And while the vast majority of dictators fall short of Hitler- or Stalin-like levels of cruelty, history is rife with oppressors, war criminals, sadists, sociopaths, and morally complacent individuals who ended up as unelected heads of government — to the tragic detriment of the people and societies they ruled.

Here’s a look at 22 brutal dictators that you may not have heard of.

Francisco Solano Lopez (Paraguay, 1862-1870)

Here’s why the Army’s going to buy a lot of missiles and bombs next year
Last picture of Francisco Solano López, 1870. Wikimedia

Although he became a revered figure in Paraguay decades after his death, Paraguayan president and military leader Francisco Solano Lopez unwisely provoked neighboring Brazil and Argentina by meddling in a civil war in Uruguay in the mid-1860s.

After that war concluded, Brazil, Argentina, and the winning faction in Uruguay secretly agreed to a plan in which they would annex half of Paraguay’s territory.

Lopez rejected the peace terms offered by the “triple alliance,” incurring a full-on invasion.

What followed was a devastating conflict in which an overmatched Lopez conscripted child soldiers, executed hundreds of his deputies (including his own brother), incurred steep territorial losses, and triggered an eight-year Argentine military occupation.

By the time of Lopez’s death in battle in 1870 and the war’s subsequent end, Paraguay’s population had plunged from an estimated 525,000 to 221,000, and only 29,000 males over the age of 15 were left alive.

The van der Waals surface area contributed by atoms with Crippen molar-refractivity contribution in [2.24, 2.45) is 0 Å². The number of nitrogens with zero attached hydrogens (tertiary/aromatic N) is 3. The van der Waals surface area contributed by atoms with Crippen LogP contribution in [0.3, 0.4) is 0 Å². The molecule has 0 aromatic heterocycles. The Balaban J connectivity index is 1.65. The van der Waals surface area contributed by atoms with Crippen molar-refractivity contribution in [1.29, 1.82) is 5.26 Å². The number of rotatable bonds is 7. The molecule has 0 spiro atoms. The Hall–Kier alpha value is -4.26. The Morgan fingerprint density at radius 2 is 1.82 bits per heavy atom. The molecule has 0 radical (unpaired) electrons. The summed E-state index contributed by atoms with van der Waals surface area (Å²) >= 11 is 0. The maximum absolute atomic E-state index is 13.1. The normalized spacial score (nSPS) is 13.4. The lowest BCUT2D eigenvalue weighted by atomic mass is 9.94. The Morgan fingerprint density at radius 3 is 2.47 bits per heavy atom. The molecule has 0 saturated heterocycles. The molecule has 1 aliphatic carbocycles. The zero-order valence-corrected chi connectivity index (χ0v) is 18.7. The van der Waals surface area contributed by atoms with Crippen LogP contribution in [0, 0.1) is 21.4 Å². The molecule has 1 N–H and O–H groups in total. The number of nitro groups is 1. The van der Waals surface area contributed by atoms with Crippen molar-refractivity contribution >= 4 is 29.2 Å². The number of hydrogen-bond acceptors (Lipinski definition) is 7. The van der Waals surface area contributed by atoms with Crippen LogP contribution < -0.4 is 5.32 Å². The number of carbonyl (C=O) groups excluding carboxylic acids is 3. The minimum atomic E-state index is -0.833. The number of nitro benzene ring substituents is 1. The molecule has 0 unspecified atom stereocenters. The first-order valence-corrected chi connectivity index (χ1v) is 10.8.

Jozef Tiso (Slovakia, 1939-1945)

Here’s why the Army’s going to buy a lot of missiles and bombs next year
Josef Tiso. Wikimedia

A Catholic priest who led Slovakia’s fascist moment, Tiso was in charge of one of Nazi Germany’s numerous satellite regimes for almost the entirety of World War II.

Although arguably a less energetic fascist than the leaders of comparable Nazi puppet regimes, Tiso led a brutal crackdown after a 1944 anti-fascist rebellion.

He also either facilitated or had first-hand knowledge of the deportation of the vast majority of the country’s Jews to Nazi concentration camps.

At the time, Slovakia had a Jewish population of over 88,000. However, by the conflict’s conclusion, nearly 5,000 were left in the country.

Döme Sztójay (Hungary, 1944)

Here’s why the Army’s going to buy a lot of missiles and bombs next year
Döme Sztójay.Wikipedia

Hungarian leader Miklós Horthy had been an ally of Nazi Germany, collaborating with Adolf Hitler’s regime in exchange for assistance in restoring Hungarian control over lands the country had lost as a result of World War I.

Horthy began attempting to chart an independent path from the Nazis as the German war effort flagged in 1944 and largely refused to deport the country’s Jews — triggering a Nazi invasion and Döme Sztójay’s installation as the country’s puppet leader even while Horthy officially remained in power.

During Sztójay’s six months as Hungary’s prime minister, more than 440,000 Jews were deported from Hungary to concentration camps in one of the last major forced population transfers of the Holocaust.

Sztójay, who had been Hungary’s ambassador to Nazi Germany for the decade leading up to World War II, was captured by American troops after the war and executed in Hungary in 1946.

Ante Pavelic (1941-1945)

Here’s why the Army’s going to buy a lot of missiles and bombs next year
Ante Pavelic. Wikipedia

Ante Pavelic started out as a politician who was opposed to the centralization of what later became officially known as the Kingdom of Yugoslavia.

After Yugoslavia’s king declared himself dictator in 1929, Pavelic fled the country in order to organize an ultra-nationalist movement called Ustaše.